Quantum Optoelectronic Detection and Mixing in the Nanowire Superconducting Structure
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The recent advancement of superconducting nano devices has allowed for making a Superconducting Nanowire Single Photon Detector (SNSPD), whose extraordinary features have strongly motivated the research community to exploit it in many practical applications. In this thesis, an experimental setup for testing the SNSPD has been established. It contains an in-house packaging that meets the requirements of RF/microwave and optoelectronic characterizations. The quantum efficiency and detection efficiency measurements have confirmed that our approach is satisfactory. The dark count performance has reached the anticipated level. The factors affecting rise and fall times of the photoresponses are addressed. Based on the successful setup, the characterizations including dc, small signal ac measurements have been undertaken. The measurements are aimed at quantitatively investigating Cooper pair density in the superconducting nanowire. The experimental method involves a two-step, small signal S-parameter measurement either in the presence or absence of optical powers. The subsequent measurements by varying the temperature and dc bias current have achieved remarkable understanding on the physical properties of SNSPD nanowires. Then, the electrically induced nonlinearity is studied via the large signal RF and Microwave measurements. The experiments are a set of one-tone and two-tone measurements, in which either the RF driving power is varied at a fixed frequency, or vice versa. Two major nonlinear microwave circuit analysis methods, i.e. time-domain transient and hybrid-domain harmonic balance analysis, are employed. The simulation result reveals the optimized conditions of reaching the desired nonlinearity. Finally, we have successfully measured the optoelectronic mixing products in an electrically pumped optoelectronic mixer, which has identical structures as that of the SNSPD. The experiments confirm that this mixer is not only sensitive to the classical light intensities, but also to that of the single photon level. Meanwhile, the quantum conversion matrices is derived to interpret the quantum optoelectronic mixing effects.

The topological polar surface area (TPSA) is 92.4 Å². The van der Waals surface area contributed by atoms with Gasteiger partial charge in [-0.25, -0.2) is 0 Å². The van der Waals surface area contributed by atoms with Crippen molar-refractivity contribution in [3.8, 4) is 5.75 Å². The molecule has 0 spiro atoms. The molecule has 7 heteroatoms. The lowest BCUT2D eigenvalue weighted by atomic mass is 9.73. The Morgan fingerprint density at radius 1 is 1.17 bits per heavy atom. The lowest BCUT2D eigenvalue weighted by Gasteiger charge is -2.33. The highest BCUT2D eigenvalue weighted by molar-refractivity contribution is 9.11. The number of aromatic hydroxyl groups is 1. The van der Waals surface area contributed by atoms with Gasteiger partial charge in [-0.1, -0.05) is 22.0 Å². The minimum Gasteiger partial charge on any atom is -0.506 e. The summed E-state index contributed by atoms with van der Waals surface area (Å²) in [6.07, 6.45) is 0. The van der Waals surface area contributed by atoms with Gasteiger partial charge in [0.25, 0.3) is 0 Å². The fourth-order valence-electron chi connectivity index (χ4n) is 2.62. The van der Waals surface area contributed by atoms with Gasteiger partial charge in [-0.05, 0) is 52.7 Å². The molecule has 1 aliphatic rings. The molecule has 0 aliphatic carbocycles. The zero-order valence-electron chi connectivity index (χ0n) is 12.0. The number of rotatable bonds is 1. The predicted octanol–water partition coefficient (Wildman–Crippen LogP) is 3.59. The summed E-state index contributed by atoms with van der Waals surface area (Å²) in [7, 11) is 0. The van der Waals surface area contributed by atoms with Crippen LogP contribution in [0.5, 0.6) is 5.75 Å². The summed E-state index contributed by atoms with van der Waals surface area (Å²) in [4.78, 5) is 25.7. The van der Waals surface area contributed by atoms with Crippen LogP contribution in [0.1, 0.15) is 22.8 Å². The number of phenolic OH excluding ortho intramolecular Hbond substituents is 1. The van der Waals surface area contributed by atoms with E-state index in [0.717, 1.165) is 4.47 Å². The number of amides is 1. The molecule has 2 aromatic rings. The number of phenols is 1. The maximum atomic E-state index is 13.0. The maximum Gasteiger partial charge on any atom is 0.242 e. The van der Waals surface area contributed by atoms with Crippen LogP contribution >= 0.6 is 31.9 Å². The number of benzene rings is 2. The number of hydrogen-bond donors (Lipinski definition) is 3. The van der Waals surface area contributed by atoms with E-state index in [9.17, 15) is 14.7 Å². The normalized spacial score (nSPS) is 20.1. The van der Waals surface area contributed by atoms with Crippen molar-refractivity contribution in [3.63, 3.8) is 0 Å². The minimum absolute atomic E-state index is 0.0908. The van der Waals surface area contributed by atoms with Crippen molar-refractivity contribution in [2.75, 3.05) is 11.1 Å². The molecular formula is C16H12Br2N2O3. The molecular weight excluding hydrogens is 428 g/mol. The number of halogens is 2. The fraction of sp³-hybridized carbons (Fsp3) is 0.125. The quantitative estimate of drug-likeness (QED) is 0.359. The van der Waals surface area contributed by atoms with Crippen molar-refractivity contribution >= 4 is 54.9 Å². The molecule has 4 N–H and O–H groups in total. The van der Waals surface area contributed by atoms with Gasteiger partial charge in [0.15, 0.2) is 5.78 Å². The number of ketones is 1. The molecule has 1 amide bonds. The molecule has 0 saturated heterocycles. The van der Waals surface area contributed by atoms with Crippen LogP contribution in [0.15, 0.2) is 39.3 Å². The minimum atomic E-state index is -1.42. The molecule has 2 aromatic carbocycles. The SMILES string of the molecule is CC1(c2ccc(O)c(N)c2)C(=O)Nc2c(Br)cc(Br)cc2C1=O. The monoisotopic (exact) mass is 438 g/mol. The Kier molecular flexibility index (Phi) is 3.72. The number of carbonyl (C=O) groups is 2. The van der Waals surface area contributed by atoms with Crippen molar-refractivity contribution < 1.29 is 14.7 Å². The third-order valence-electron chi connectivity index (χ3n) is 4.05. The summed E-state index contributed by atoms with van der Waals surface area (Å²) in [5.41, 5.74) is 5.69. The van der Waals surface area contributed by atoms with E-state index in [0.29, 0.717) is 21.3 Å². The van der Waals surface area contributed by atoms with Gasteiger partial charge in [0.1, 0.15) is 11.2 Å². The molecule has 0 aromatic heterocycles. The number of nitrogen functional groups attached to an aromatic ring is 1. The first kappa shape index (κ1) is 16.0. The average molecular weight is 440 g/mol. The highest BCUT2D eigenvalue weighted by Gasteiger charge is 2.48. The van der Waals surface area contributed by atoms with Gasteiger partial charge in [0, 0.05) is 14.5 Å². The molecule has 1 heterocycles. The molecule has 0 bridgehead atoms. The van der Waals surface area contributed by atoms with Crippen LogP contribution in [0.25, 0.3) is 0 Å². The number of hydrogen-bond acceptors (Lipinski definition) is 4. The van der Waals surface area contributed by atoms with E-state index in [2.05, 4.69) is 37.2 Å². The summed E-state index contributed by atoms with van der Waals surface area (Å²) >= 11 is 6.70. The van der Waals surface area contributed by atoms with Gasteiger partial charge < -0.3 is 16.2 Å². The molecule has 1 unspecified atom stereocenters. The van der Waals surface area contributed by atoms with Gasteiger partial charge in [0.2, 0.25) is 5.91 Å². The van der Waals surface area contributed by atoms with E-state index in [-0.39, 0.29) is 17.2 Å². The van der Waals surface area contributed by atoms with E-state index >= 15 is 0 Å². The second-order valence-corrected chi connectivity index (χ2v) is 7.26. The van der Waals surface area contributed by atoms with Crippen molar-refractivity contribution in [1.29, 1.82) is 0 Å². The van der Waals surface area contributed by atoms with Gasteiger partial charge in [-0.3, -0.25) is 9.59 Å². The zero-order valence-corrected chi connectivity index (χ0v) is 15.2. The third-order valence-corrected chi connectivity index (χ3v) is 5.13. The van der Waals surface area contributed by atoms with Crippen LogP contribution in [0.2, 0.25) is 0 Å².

Cite this version of the work
Zhizhong Yan (2010). Quantum Optoelectronic Detection and Mixing in the Nanowire Superconducting Structure. UWSpace. http://hdl.handle.net/10012/4952
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